With Google Earth just a click away, we’ve gotten used to satellites. In fact, around 3,600 are currently orbiting the Earth. In 2018, Jasper Bouwmeester is hoping to add some of his tiny PocketQube satellites to that total.
WorldView-4, one of the many satellites that produces those Google Earth images we’re so familiar with, weighs 2,500 kilograms and is 7.9 x 5.3 meters. In contrast, Bouwmeester’s satellites are 5 x 5 x 18 centimetres. They are part of a satellite group known as PocketQubes.
CubeSats were originally developed by California Polytechnic State University and Stanford University in 1999. Space agencies such as NASA and ESA launch large satellites but universities often don’t have the financing or the need to put such big contraptions into space. CubeSats aimed to allow graduate students to design and test satellites and, for that end, a much smaller scale was needed.
CubeSats fit into defined spaces on rockets carrying larger satellites launched by ESA and other organisations. A CubeSat consists of one or more standard units of 10 x 10 x 10 centimeters. Since their development a decade ago, CubeSats have become popular with universities and, more recently, space technology companies.
“TU Delft can’t compete,” said Bouwmeester, who is part of Space Systems Engineering at the Faculty of Aerospace Engineering. Space technology companies, especially those based in the US, get up to hundreds of millions in venture capital funding. Universities research groups don’t have access to that sort of money and the field of CubeSat development is currently dominated by private industry. According to Bouwmeester, TU Delft had three choices: leave the field, develop only very niche satellite applications or go smaller. The 5 x 5 x 18 centimetre plastic prototype on his desk is the outcome of that decision.
PocketQubes are yet smaller miniature satellites with a similar design model as CubeSats. At TU Delft, they are being developed in a method often found in software companies. “We took on a more agile approach,” said Bouwmeester. “Rather than very extensive testing and documentation, space itself serves as the ultimate test facility.” Some Earth-based testing is, of course, done on the satellites, with function, performance and for example on launch vibrations. “It would be extremely risky to other on-board satellites to have parts break off during the launch,” says Bouwmeester.
Despite their tiny stature, PocketQubes offer much to scientific progress. The simplistic design and inexpensive price tag means that young researchers and even students can work on them, creating an environment open to creative endeavours. PocketQubes are currently being used to test components and systems which will hopefully pan out for use on larger satellite applications. But, to some, their small size has also relegated them to the category of educational toys, rather than serious scientific instrument. Bouwmeester wants to change that perception.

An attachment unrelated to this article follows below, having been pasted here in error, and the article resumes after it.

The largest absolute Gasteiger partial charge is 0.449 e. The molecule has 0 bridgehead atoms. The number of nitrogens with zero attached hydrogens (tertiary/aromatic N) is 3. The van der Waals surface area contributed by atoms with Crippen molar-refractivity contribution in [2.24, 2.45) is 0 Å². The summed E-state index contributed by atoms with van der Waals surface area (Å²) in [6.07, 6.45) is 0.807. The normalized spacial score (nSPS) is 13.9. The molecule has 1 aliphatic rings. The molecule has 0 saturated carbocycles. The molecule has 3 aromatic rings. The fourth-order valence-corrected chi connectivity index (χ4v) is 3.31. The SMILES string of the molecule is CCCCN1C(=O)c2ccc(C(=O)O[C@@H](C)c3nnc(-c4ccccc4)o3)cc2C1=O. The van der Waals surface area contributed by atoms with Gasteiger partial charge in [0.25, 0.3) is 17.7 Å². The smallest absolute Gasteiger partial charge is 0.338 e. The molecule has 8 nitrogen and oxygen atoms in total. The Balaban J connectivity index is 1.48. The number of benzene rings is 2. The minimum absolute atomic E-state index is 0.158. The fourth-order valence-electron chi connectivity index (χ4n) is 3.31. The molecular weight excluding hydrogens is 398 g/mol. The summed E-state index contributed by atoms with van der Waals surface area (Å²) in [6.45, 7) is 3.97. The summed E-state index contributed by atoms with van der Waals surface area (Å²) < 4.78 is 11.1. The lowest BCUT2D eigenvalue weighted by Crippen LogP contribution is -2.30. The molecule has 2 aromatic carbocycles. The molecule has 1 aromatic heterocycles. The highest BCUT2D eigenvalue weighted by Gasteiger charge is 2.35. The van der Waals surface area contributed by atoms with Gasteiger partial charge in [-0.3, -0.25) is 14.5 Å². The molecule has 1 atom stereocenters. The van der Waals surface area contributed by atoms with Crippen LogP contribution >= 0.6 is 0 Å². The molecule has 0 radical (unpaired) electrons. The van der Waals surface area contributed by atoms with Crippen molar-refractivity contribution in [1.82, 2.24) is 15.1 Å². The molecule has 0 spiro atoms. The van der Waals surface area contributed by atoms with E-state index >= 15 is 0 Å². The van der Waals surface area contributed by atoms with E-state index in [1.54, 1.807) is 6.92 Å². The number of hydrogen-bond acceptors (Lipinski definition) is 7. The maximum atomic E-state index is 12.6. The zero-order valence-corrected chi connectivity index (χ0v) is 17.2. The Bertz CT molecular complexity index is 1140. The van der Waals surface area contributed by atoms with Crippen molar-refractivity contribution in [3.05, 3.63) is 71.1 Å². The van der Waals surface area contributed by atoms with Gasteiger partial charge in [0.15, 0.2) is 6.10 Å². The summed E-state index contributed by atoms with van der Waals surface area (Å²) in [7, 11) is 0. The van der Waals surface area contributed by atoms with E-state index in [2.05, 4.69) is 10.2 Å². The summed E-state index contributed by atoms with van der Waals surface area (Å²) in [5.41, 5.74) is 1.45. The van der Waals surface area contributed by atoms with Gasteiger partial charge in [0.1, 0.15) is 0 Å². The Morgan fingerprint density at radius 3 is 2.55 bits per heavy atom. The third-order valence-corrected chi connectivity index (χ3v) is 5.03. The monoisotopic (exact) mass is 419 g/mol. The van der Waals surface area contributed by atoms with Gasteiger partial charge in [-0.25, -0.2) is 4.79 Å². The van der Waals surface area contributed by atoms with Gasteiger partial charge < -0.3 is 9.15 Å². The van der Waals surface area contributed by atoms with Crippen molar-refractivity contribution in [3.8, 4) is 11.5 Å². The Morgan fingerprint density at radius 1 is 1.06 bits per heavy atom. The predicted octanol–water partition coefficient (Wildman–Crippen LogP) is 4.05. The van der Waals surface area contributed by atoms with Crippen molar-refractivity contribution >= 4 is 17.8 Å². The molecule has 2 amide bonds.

Bouwmeester’s work focuses on the platform itself. “We want to make this platform capable and reliable,” he says. Understandably so, as conducting repair work in space is generally impossible. “You can’t manually turn them off and turn them back on again,” Bouwmeester says of his satellites. His research focuses on developing satellites that won’t require hard resets or other repairs.
3D printing technology has allowed satellite designs to be easily prototyped. “If a student has an idea about how to improve the structural design, we can print it here on our 3D printer,” he says. “If we test it and it fails, that’s still good. It shows us the value of the existing design.”
The majority of the work on PocketQubes at TU Delft is currently taking place within the Faculty of Aerospace Engineering, but Bouwmeester would like to broaden the research base. “We talking to researchers at other faculties and even companies about bringing their expertise to these projects,” he says.
His research group plans to launch their first PocketQube in early 2018. After that, they anticipate launching these satellites one to two times per year.
Photo by Marcel Krijger.